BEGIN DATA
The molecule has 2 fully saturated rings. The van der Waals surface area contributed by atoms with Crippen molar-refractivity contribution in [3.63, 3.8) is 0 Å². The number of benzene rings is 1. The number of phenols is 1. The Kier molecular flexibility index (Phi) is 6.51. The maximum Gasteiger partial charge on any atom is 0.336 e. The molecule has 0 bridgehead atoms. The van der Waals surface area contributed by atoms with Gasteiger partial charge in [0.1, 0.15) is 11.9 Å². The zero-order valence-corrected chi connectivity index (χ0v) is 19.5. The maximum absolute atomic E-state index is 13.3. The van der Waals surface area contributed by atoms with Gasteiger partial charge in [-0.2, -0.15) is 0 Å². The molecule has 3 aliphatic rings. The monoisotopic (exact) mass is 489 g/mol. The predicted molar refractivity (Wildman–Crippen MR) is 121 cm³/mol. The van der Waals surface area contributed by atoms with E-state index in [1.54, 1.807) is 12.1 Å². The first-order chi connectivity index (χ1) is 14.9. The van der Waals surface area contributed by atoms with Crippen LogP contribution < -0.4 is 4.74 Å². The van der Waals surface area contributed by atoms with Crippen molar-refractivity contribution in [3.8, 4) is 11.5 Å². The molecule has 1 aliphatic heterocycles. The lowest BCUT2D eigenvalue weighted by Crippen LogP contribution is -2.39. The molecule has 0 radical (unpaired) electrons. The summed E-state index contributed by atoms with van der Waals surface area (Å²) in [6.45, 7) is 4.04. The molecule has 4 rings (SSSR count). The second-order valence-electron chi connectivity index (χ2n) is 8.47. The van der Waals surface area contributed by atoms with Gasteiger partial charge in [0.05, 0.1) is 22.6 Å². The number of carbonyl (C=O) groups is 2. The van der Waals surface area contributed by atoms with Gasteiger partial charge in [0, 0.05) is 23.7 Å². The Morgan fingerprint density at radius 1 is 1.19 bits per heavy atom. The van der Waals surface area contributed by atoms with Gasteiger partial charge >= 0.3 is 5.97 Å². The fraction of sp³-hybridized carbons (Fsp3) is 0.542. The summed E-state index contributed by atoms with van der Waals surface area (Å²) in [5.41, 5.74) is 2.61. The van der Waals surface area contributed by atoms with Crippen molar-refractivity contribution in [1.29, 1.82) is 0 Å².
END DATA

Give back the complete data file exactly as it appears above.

The molecule has 2 fully saturated rings. The van der Waals surface area contributed by atoms with Crippen molar-refractivity contribution in [3.63, 3.8) is 0 Å². The number of benzene rings is 1. The number of phenols is 1. The Kier molecular flexibility index (Phi) is 6.51. The maximum Gasteiger partial charge on any atom is 0.336 e. The molecule has 0 bridgehead atoms. The van der Waals surface area contributed by atoms with Gasteiger partial charge in [0.1, 0.15) is 11.9 Å². The zero-order valence-corrected chi connectivity index (χ0v) is 19.5. The maximum absolute atomic E-state index is 13.3. The van der Waals surface area contributed by atoms with Gasteiger partial charge in [-0.2, -0.15) is 0 Å². The molecule has 3 aliphatic rings. The monoisotopic (exact) mass is 489 g/mol. The predicted molar refractivity (Wildman–Crippen MR) is 121 cm³/mol. The van der Waals surface area contributed by atoms with E-state index in [1.54, 1.807) is 12.1 Å². The first-order chi connectivity index (χ1) is 14.9. The van der Waals surface area contributed by atoms with Crippen LogP contribution < -0.4 is 4.74 Å². The van der Waals surface area contributed by atoms with Crippen molar-refractivity contribution in [3.8, 4) is 11.5 Å². The molecule has 1 aliphatic heterocycles. The lowest BCUT2D eigenvalue weighted by Crippen LogP contribution is -2.39. The molecule has 0 radical (unpaired) electrons. The summed E-state index contributed by atoms with van der Waals surface area (Å²) in [6.45, 7) is 4.04. The molecule has 4 rings (SSSR count). The second-order valence-electron chi connectivity index (χ2n) is 8.47. The van der Waals surface area contributed by atoms with Gasteiger partial charge in [0.05, 0.1) is 22.6 Å². The number of carbonyl (C=O) groups is 2. The van der Waals surface area contributed by atoms with Gasteiger partial charge in [0, 0.05) is 23.7 Å². The Morgan fingerprint density at radius 1 is 1.19 bits per heavy atom. The van der Waals surface area contributed by atoms with Gasteiger partial charge >= 0.3 is 5.97 Å². The fraction of sp³-hybridized carbons (Fsp3) is 0.542. The summed E-state index contributed by atoms with van der Waals surface area (Å²) in [5.41, 5.74) is 2.61. The van der Waals surface area contributed by atoms with Crippen molar-refractivity contribution in [1.29, 1.82) is 0 Å².